Lifting the cap on fees has marketised higher education, with falling student numbers and reduced entry requirements
Some call what’s happening in the university sector a “radical overhaul”. This sounds planned and orderly. But as student numbers fall and talk turns to the politically embarrassing possibility of university bankruptcies, this starts to look more like a demonstration of the law of unintended consequences.
Full article: http://www.theguardian.com/commentisfree/2013/jan/24/market-forces-chaos-universities-fees
Moussa Ibrahim was one of her partner’s most charming PhD students and quickly became a good friend. So imagine the shock when Ros Coward turned on the TV and discovered he was the public face of Gaddafi’s regime
Moussa Ibrahim, Gaddafi’s spokesman, who became familiar to the world through his appearances in the Rixos hotel justifying the Gaddafi regime, was reported captured last week. Currently there is no news of his whereabouts, or whether he is dead or alive. If it’s the latter, his fate is not promising. It doesn’t seem highly likely that those who dispatched Gaddafi to his grisly end will be very forgiving to someone who, as the dictator’s minister of information, was seen as the public face of the regime and who spread Gaddafi’s inflammatory messages. But why should I care about the fate of a Gaddafi loyalist and whether he is tortured or not? Because only last Christmas, Moussa was in my home with his German wife and new baby. I cooked them a traditional roast dinner and we played with the baby. Moussa was very hands-on, changing nappies and rocking the baby to sleep. Perhaps more surprisingly, we toasted the Tunisian uprising over several glasses of good red wine, to which Moussa was always extremely partial.
Full article: http://www.theguardian.com/world/2011/oct/25/my-christmas-with-gaddafis-spokesman
Graduate unemployment is not only creating an economic black hole but a terrible human tragedy
A poll reveals that of this year’s crop of graduates, 27% will be heading home to live with parents. Cue comments on the “boomerang generation”, along with explanations that young people prefer free catering and laundry in the parental home to the challenge of independence.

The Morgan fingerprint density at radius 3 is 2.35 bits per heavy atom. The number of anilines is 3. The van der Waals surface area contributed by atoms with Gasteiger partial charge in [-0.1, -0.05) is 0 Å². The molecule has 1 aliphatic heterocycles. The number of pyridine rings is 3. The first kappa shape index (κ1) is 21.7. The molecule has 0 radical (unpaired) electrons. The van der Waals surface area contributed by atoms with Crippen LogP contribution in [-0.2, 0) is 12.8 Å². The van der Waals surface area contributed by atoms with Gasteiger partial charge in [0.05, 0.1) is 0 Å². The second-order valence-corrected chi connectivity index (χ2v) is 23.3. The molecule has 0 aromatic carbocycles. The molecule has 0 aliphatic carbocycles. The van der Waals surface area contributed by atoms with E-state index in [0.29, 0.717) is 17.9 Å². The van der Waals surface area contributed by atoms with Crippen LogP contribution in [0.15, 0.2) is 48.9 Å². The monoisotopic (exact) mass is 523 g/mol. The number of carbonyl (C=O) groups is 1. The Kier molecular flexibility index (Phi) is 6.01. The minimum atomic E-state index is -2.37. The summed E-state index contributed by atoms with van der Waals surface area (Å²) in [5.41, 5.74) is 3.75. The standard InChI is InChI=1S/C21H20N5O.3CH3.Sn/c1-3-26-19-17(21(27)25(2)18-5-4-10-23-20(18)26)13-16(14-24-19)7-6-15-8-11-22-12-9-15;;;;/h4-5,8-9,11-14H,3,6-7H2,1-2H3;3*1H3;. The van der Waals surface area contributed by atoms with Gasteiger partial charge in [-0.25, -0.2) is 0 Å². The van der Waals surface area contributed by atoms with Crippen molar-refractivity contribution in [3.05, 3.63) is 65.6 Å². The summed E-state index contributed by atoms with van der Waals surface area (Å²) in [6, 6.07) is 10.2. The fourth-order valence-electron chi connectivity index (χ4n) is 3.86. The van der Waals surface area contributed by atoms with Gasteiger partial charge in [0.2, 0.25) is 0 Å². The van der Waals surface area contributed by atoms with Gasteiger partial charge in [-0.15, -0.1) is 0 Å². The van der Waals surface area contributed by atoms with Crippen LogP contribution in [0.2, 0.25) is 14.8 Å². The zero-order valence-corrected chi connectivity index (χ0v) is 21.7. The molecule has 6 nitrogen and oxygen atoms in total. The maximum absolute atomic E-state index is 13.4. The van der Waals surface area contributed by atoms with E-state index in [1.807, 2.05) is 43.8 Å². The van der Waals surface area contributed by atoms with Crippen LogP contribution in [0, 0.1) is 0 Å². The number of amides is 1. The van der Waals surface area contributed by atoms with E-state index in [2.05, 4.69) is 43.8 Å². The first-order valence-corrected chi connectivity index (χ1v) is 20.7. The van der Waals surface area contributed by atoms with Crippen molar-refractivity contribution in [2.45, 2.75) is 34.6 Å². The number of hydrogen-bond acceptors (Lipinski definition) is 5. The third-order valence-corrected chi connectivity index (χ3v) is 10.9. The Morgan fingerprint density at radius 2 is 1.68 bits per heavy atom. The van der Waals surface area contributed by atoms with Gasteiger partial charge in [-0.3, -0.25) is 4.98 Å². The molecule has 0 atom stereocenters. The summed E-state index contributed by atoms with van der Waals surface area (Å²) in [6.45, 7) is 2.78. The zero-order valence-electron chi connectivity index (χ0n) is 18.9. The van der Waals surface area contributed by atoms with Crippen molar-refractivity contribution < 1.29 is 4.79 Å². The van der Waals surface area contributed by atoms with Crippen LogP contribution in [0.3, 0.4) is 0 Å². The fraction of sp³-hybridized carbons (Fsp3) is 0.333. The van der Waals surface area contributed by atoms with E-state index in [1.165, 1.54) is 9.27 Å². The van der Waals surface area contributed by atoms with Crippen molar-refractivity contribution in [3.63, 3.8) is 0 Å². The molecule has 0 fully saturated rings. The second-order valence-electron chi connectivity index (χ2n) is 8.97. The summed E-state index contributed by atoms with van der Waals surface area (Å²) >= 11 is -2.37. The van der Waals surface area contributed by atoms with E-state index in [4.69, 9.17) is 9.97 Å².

What’s really surprising is there are not far more. Youth unemployment currently stands at 24%, more than three times the national average of 7.7%. Given the price of accommodation and the insecure, temporary nature of young people’s jobs, it’s more a case of who on earth could actually afford to move out.
Full article: http://www.theguardian.com/commentisfree/2011/jul/19/graduates-generation-abandoned
British universities will soon learn exactly how much their individual budgets will be reduced, following cuts to higher education.
But they already know one general consequence of these cuts. There are likely to be over 100,000 disappointed applicants this year.
On top of this startling figure, there are 46,000 disappointed applicants from last year who, despite being rejected from their first choice universities, have the necessary qualifications and are applying again.
Full article: http://www.dailymail.co.uk/debate/article-1258508/UK-taxpayers-funding-EU-students-universities-British-children-miss-out.html
The number of Europeans studying at UK universities has soared, yet they have not figured at all in the debate about cuts
Recently, I’ve been teaching journalism at a British university. It’s a popular course already turning students away. But now, with the requirement for universities to trim their sails and cut student numbers coinciding with a hike in applications, it is likely to be turning down an even larger number. This will add to the hordes of disappointed students we have been hearing so much about in the press recently.
Full article: http://www.theguardian.com/commentisfree/2010/feb/09/university-funding-european-students
The current teacher shortage is not so much entirely predictable as entirely predicted. The so-called education “reforms” initiated by the Tories and continued by David Blunkett were carried out in the context of a concerted attack on teachers’ competence and values. Why would anyone want to belong to a profession that is undervalued, over-scrutinised and simultaneously blamed for so many social problems?
Full article: http://www.theguardian.com/education/2001/jan/16/teachershortage.schools